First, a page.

I recently offered up a form for reviewing fiction, using five categories, consisting of plot, characters, setting, pacing, and tone. Each was rated from 1-20 points, so that every book was awarded stars based on the total number of points out of 100. In my example, I made up a non-existent book as my teaching tool. But yesterday afternoon, after finishing Maggie Needs an Alibi by Kasey Michaels, I had the chance to apply the form to a real book. How did it work for me?
I'll be honest. I thought I would just zip off a review and post it. But those five categories actually forced me to stop myself and really think about what I read. And when it came to giving points, I actually found myself readjusting the numbers up and down as I weighed what mattered most to me in the book. Was I being fair to the author and the story? Was I being too harsh? Was I giving either or both a pass on things that affected my enjoyment of the story? Suddenly, I wasn't just offering my vague, capricious opinion on a book. I was offering my opinion on the specific parts of a book and how they were woven into the story. And that's where I came to recognize both the flaws and strengths the author brought to the story. I actually understand why I felt the way I did about the book by the time I finished -- what worked for me and what didn't. Best of all? I didn't have to give away any of the book's "gotcha's" for other readers.
One big surprise for me came when it was time to add my review. I had picked up this paperback in a shop, so I didn't actually see the ratings and reviews until I was posting it. My final point tally was 75 out of 100, or three-and-a-half stars. On Goodreads and Library Thing, that was spot-on for other reviews of the book. Here's mine:
Maggie Needs an Alibi
Kensington Books, 2003
Total number of points -- 75 points out of 100
Number of stars -- 3.5
1. Plot -- 15 points out of 20
The wacky storyline, although firmly lodged in fantasy, follows a logical, intelligent progression. Maggie Kelly, a NYT best-selling author, stymied by psychological issues and an addiction to cigarettes, discovers that two of the characters in her Regency romances come alive and take up residence in her apartment, complicating her life. At first thinking she's gone mad, she is much relieved to learn that others can also see and hear these men, even as she tries to protect them from discovery. The misuse of modern amenities, such as credit cards, TV shopping channels, and local pizza delivery, in the hands of the financially naive Viscount Saint Just and Sterling Balder adds to the charm of the story. The murder victims are hardly well-loved, and the weapons used to dispatch them turn out to be more clever and sophisticated than first glance suggests, enabling the killer to avoid scrutiny until the very end. In many ways, the insider view of the publishing world was an eye-opener, as Maggie navigated her way through the cutthroat world of romance best-sellers.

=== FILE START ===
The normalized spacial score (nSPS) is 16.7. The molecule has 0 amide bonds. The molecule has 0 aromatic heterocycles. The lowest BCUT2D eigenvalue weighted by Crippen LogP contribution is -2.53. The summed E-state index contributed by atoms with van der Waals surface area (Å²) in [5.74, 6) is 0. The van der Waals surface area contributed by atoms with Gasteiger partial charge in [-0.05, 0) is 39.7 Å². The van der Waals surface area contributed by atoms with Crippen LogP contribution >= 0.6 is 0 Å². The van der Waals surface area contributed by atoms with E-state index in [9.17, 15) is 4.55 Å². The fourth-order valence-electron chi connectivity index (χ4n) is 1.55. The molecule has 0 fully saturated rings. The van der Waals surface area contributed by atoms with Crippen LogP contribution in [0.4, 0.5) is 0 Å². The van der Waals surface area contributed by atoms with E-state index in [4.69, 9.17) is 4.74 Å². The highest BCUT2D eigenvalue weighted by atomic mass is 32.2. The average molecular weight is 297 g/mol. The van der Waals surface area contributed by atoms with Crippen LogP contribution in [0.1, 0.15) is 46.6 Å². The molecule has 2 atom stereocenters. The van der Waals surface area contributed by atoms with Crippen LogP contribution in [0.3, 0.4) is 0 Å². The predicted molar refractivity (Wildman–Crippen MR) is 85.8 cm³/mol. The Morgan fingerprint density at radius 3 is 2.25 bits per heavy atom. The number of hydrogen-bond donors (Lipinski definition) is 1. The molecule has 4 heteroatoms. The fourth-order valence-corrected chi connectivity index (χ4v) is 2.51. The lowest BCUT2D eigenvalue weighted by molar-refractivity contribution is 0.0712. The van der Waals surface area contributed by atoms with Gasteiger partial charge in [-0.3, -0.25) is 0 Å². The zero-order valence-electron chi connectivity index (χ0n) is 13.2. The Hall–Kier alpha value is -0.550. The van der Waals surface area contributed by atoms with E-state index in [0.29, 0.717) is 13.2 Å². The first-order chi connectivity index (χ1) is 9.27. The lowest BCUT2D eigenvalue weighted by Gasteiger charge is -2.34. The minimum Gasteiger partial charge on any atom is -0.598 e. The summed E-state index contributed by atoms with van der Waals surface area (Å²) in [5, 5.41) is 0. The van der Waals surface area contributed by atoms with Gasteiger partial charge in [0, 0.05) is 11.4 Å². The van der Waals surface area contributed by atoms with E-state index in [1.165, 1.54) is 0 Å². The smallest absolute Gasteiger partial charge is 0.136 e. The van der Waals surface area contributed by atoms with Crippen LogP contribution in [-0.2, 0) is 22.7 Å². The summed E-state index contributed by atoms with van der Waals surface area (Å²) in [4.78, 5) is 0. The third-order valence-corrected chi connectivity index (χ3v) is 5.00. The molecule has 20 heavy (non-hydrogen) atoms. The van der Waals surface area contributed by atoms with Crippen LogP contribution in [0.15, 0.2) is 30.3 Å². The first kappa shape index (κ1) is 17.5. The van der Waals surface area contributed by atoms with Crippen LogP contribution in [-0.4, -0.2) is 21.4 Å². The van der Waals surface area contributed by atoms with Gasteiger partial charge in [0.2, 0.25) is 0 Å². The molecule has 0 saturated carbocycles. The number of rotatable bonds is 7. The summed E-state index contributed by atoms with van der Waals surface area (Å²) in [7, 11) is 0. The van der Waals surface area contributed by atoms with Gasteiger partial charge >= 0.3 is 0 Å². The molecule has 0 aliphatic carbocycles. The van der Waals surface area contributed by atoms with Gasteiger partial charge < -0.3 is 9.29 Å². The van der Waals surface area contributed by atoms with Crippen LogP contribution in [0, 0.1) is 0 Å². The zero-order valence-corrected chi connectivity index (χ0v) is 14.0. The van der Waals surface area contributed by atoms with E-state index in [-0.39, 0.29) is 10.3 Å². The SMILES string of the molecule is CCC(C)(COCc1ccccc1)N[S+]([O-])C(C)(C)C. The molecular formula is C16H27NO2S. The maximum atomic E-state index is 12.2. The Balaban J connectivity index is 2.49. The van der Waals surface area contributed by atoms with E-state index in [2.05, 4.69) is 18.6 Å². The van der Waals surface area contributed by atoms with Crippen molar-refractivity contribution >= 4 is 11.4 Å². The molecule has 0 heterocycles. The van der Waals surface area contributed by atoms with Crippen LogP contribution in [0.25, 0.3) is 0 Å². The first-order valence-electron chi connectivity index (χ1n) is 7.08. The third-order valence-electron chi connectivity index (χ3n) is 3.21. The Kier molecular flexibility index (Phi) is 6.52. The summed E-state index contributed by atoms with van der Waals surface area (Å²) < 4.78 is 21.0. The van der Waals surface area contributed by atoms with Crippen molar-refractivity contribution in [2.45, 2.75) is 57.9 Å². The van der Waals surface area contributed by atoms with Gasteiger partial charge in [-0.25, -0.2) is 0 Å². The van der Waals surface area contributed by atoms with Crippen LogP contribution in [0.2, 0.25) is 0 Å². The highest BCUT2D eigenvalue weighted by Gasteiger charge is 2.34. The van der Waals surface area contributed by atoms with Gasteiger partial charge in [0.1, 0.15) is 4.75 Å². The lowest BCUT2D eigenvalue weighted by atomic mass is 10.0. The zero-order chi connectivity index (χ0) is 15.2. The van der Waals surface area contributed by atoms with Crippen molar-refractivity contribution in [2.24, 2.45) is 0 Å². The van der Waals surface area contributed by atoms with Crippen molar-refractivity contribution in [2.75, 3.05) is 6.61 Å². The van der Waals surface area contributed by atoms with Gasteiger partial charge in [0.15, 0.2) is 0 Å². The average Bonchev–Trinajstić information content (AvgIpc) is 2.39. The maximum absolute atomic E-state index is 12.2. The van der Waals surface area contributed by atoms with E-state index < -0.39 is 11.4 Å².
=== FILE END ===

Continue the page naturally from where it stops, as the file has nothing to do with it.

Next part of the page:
2. Characters -- 16 points out of 20
The characters, especially the imaginary ones, did actually ring true, right down to their flaws, of which there were many. The use of flowery language and obscure English dialogue by the roguish Viscount Saint Just and his sidekick, Sterling, was a big reason why it succeeded as well as it did. When the fictional pair goes head to head with the down-to-earth detective, Steve Wendell, in a battle of testosterone, the conversation and rivalry sounds all-too-human. As Saint Just and Sterling become used to being alive, they evolve in their social awareness and self-reliance, at least as long as Saint Just can get his hands on Maggie's wallet. While Ms. Michaels worked hard to create tension between the real and imaginary characters, none of them ever seemed to be people with whom I would choose to spend time or seek out for friendship. This made it difficult for me to relate to them on a deeper level.
3. Setting -- 16 points out of 20
New York City proves to be a handy locale for the story, allowing the author to have some fun with her cast. Although much of the action takes place in Maggie Kelly's apartment, Ms. Michaels uses the urban setting to thrust her characters into various predicaments typically found in the Big Apple.
4. Pacing -- 14 points out of 20
I found the first third of the book slow-going, and yet amusing -- the one-liners were funny, but the story didn't seem to get wheels to go anywhere, aimlessly bumping along like a cocktail party with guests that have all had one too many. The amount of time the author took to set the stage for the killing dragged on a bit, but once the murder got underway, the pace picked up and the personalities of the suspects seemed to emerge and become more important to the mystery.
5. Tone -- 14 points out of 20
The first half of the story seemed rather contrived and self-conscious, as if the author struggled a bit too hard to make the fantasy aspects seem believable. Once she finally set the stage and just went with it, the dialogue seemed a little more believable and flowed better.